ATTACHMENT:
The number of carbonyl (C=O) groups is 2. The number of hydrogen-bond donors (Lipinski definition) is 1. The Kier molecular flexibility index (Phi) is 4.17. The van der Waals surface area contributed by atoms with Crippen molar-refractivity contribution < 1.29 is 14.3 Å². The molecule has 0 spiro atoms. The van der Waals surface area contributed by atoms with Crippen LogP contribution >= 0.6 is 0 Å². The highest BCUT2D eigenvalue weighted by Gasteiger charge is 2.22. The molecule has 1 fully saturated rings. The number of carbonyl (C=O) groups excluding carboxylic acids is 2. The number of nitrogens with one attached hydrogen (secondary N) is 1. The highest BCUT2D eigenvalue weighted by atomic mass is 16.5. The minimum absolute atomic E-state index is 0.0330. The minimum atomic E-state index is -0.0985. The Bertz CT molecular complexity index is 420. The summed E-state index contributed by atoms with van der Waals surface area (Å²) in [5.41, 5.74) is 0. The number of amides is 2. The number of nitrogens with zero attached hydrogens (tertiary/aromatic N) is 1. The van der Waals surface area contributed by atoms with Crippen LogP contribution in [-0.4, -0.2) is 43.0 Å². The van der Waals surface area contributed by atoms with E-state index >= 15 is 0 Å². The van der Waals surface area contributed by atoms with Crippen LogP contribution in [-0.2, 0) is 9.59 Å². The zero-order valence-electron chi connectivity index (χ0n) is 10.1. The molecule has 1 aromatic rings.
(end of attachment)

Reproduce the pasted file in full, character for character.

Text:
The number of carbonyl (C=O) groups is 2. The number of hydrogen-bond donors (Lipinski definition) is 1. The Kier molecular flexibility index (Phi) is 4.17. The van der Waals surface area contributed by atoms with Crippen molar-refractivity contribution < 1.29 is 14.3 Å². The molecule has 0 spiro atoms. The van der Waals surface area contributed by atoms with Crippen LogP contribution >= 0.6 is 0 Å². The highest BCUT2D eigenvalue weighted by Gasteiger charge is 2.22. The molecule has 1 fully saturated rings. The number of carbonyl (C=O) groups excluding carboxylic acids is 2. The number of nitrogens with one attached hydrogen (secondary N) is 1. The highest BCUT2D eigenvalue weighted by atomic mass is 16.5. The minimum absolute atomic E-state index is 0.0330. The minimum atomic E-state index is -0.0985. The Bertz CT molecular complexity index is 420. The summed E-state index contributed by atoms with van der Waals surface area (Å²) in [5.41, 5.74) is 0. The number of amides is 2. The number of nitrogens with zero attached hydrogens (tertiary/aromatic N) is 1. The van der Waals surface area contributed by atoms with Crippen LogP contribution in [-0.4, -0.2) is 43.0 Å². The van der Waals surface area contributed by atoms with E-state index >= 15 is 0 Å². The van der Waals surface area contributed by atoms with Crippen LogP contribution in [-0.2, 0) is 9.59 Å². The zero-order valence-electron chi connectivity index (χ0n) is 10.1. The molecule has 1 aromatic rings.